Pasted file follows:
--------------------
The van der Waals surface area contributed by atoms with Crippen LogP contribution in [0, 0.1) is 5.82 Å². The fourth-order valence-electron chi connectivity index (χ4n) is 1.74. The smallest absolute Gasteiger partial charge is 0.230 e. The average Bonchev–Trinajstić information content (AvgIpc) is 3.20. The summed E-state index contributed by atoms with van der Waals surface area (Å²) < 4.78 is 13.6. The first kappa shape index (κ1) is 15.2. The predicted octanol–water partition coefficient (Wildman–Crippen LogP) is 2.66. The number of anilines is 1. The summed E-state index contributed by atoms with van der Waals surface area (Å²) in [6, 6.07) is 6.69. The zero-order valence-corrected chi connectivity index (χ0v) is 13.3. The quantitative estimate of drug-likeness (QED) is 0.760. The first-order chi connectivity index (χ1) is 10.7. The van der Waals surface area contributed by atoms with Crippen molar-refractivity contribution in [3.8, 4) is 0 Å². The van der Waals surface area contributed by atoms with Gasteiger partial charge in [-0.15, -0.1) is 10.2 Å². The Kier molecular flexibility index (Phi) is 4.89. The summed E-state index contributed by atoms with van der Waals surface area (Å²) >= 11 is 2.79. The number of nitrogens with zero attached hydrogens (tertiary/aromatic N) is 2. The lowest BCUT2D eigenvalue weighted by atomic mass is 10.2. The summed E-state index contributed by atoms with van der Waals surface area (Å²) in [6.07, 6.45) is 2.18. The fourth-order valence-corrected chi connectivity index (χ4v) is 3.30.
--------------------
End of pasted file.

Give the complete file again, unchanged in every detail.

The van der Waals surface area contributed by atoms with Crippen LogP contribution in [0, 0.1) is 5.82 Å². The fourth-order valence-electron chi connectivity index (χ4n) is 1.74. The smallest absolute Gasteiger partial charge is 0.230 e. The average Bonchev–Trinajstić information content (AvgIpc) is 3.20. The summed E-state index contributed by atoms with van der Waals surface area (Å²) < 4.78 is 13.6. The first kappa shape index (κ1) is 15.2. The predicted octanol–water partition coefficient (Wildman–Crippen LogP) is 2.66. The number of anilines is 1. The summed E-state index contributed by atoms with van der Waals surface area (Å²) in [6, 6.07) is 6.69. The zero-order valence-corrected chi connectivity index (χ0v) is 13.3. The quantitative estimate of drug-likeness (QED) is 0.760. The first-order chi connectivity index (χ1) is 10.7. The van der Waals surface area contributed by atoms with Crippen molar-refractivity contribution in [3.8, 4) is 0 Å². The van der Waals surface area contributed by atoms with Gasteiger partial charge in [-0.15, -0.1) is 10.2 Å². The Kier molecular flexibility index (Phi) is 4.89. The summed E-state index contributed by atoms with van der Waals surface area (Å²) >= 11 is 2.79. The number of nitrogens with zero attached hydrogens (tertiary/aromatic N) is 2. The lowest BCUT2D eigenvalue weighted by atomic mass is 10.2. The summed E-state index contributed by atoms with van der Waals surface area (Å²) in [6.07, 6.45) is 2.18. The fourth-order valence-corrected chi connectivity index (χ4v) is 3.30.